Tuesday, April 1, 2008
Banks Face Biggest Crisis in 30 Years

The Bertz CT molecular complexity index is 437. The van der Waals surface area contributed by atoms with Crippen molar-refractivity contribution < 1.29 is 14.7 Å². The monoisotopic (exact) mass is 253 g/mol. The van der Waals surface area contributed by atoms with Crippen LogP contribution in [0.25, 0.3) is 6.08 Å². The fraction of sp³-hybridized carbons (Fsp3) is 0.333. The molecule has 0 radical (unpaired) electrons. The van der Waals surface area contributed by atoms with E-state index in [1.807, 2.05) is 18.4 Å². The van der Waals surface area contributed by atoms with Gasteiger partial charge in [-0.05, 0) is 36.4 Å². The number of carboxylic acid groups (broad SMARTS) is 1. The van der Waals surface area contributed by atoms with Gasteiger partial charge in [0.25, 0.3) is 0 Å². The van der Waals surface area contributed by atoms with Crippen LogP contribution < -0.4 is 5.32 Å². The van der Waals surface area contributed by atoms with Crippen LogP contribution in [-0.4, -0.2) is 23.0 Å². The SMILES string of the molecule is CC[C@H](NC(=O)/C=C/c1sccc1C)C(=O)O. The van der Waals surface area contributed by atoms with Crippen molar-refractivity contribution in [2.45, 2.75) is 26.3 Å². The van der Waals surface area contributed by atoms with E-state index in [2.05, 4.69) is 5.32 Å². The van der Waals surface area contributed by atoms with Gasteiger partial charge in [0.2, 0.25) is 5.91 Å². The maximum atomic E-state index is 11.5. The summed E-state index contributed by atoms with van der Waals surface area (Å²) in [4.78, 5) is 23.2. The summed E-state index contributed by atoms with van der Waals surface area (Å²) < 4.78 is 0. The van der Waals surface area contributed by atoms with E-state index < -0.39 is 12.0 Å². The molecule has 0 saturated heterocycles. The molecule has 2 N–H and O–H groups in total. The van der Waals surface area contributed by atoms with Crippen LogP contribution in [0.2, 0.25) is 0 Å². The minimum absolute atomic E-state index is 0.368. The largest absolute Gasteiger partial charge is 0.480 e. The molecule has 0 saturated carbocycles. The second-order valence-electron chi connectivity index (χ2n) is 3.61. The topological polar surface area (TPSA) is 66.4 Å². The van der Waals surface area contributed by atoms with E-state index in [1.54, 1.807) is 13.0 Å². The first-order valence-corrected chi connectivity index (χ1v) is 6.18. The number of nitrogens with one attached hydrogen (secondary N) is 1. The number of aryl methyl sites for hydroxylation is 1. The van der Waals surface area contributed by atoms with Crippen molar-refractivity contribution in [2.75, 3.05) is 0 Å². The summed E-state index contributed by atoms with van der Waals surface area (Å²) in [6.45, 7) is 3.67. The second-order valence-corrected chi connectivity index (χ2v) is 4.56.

-- Credit market turmoil poses the mostsevere crisis for banks in 30 years, surpassing Black Monday in1987, the Asia currency crisis and the bursting of the dot-combubble, Morgan Stanley and Oliver Wyman said in a joint report. Revenue from investment banking may drop 20 percent in2008, with credit businesses declining 60 percent, analysts ledby Huw van Steenis said in a note to clients today. Six quartersof earnings will be erased by writedowns and falling revenue bythis month, rivaling the collapse of the junk bond market at theend of the 1980s that put Drexel Burnham Lambert Inc. out ofbusiness, the report said. ``The industry is facing the most severe investment bankingcrisis in 30 years,'' the analysts wrote in the report. ``Globalsecurities markets are in the midst of profound cyclical andstructural change.'' UBS AG and Deutsche Bank AG, two of Europe's biggest banks,posted today a combined $23 billion of writedowns linked to thecollapse of the subprime mortgage market. In all, investmentbanks may post $75 billion in markdowns in 2008, according tothe report. Writedowns and losses on subprime-infected assetshave already cost the world's biggest banks about $230 billionsince the start of 2007. Investment-banking revenue has also stalled as the pace oftakeovers and initial public offerings declined in the firstquarter of 2008. Mergers and acquisitions bankers suffered a 35percent drop in fees during the first quarter as the value ofannounced takeovers fell to $656 billion from $971 billion ayear earlier, according to data compiled by Bloomberg. Crisis Duration Banks' earnings have been hurt for the past three quartersby the turmoil in the credit markets. In total, the crisis maylast for eight to 10 quarters, exceeding the six-quarter durationof the Asia crisis and bailout of LTCM in 1997-8, and the seven-quarter fallout from the bursting of the dot-com bubble, thereport said. The 1987 stock market crash hurt earnings in just asingle quarter, according to the report, entitled ``Outlook forInvestment Banking and Capital Market Financials.'' Regulators will also push the industry to retain morecapital as a cushion, hurting banks' return on equity in thelong term, the group added. Treasury Secretary Henry Paulsonproposed yesterday the biggest overhaul of U.S. financial rulessince the Great Depression, saying the Federal Reserve shouldexpand its oversight of financial services beyond banks. Banks are also finding their cost of capital is increasingrelative to other investment-grade companies. Traditionalsources of money, like structured investment vehicles, are lessavailable, the report said. Banks are struggling to offloadloans, leaving leverage ratios high, it said. Diversified Funding ``Firms with diverse sources of funding, with retail andcommercial deposits clearly helping, and a diversified businesswill have a funding advantage over the coming years,'' theanalysts wrote. ``This may lead to a material reassessment ofbusiness models over time.'' Zurich-based UBS today posted an additional $19 billion ofwritedowns and said it would seek $15.1 billion in a rightsoffering to replenish capital. Deutsche Bank, Germany's biggestbank, also said today it expects to book about 2.5 billion euros($3.9 billion) in writedowns for the quarter. Separately, Merrill Lynch & Co. and Citigroup Inc. hadtheir first-quarter earnings estimates cut by Goldman SachsGroup Inc., which said the two banks may post $14 billion inwritedowns on assets linked to collateralized debt obligations.